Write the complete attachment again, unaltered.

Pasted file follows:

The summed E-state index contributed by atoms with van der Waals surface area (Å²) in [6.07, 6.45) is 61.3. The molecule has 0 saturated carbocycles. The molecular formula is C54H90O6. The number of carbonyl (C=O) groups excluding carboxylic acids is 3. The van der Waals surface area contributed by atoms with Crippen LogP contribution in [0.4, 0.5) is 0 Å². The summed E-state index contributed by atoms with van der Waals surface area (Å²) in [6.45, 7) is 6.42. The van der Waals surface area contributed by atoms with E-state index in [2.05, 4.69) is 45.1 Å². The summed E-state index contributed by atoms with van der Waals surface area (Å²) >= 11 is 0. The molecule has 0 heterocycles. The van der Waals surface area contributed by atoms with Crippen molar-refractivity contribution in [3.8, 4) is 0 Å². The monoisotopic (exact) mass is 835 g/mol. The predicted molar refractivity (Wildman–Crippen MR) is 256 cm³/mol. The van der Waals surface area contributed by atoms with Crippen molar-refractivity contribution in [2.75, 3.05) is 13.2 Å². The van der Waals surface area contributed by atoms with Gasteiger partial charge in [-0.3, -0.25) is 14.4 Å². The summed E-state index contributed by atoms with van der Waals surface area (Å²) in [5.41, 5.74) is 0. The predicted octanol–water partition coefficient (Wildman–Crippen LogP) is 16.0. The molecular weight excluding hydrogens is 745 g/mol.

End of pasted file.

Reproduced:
The summed E-state index contributed by atoms with van der Waals surface area (Å²) in [6.07, 6.45) is 61.3. The molecule has 0 saturated carbocycles. The molecular formula is C54H90O6. The number of carbonyl (C=O) groups excluding carboxylic acids is 3. The van der Waals surface area contributed by atoms with Crippen LogP contribution in [0.4, 0.5) is 0 Å². The summed E-state index contributed by atoms with van der Waals surface area (Å²) in [6.45, 7) is 6.42. The van der Waals surface area contributed by atoms with E-state index in [2.05, 4.69) is 45.1 Å². The summed E-state index contributed by atoms with van der Waals surface area (Å²) >= 11 is 0. The molecule has 0 heterocycles. The van der Waals surface area contributed by atoms with Crippen molar-refractivity contribution in [3.8, 4) is 0 Å². The monoisotopic (exact) mass is 835 g/mol. The predicted molar refractivity (Wildman–Crippen MR) is 256 cm³/mol. The van der Waals surface area contributed by atoms with Crippen molar-refractivity contribution in [2.75, 3.05) is 13.2 Å². The van der Waals surface area contributed by atoms with Gasteiger partial charge in [-0.3, -0.25) is 14.4 Å². The summed E-state index contributed by atoms with van der Waals surface area (Å²) in [5.41, 5.74) is 0. The predicted octanol–water partition coefficient (Wildman–Crippen LogP) is 16.0. The molecular weight excluding hydrogens is 745 g/mol.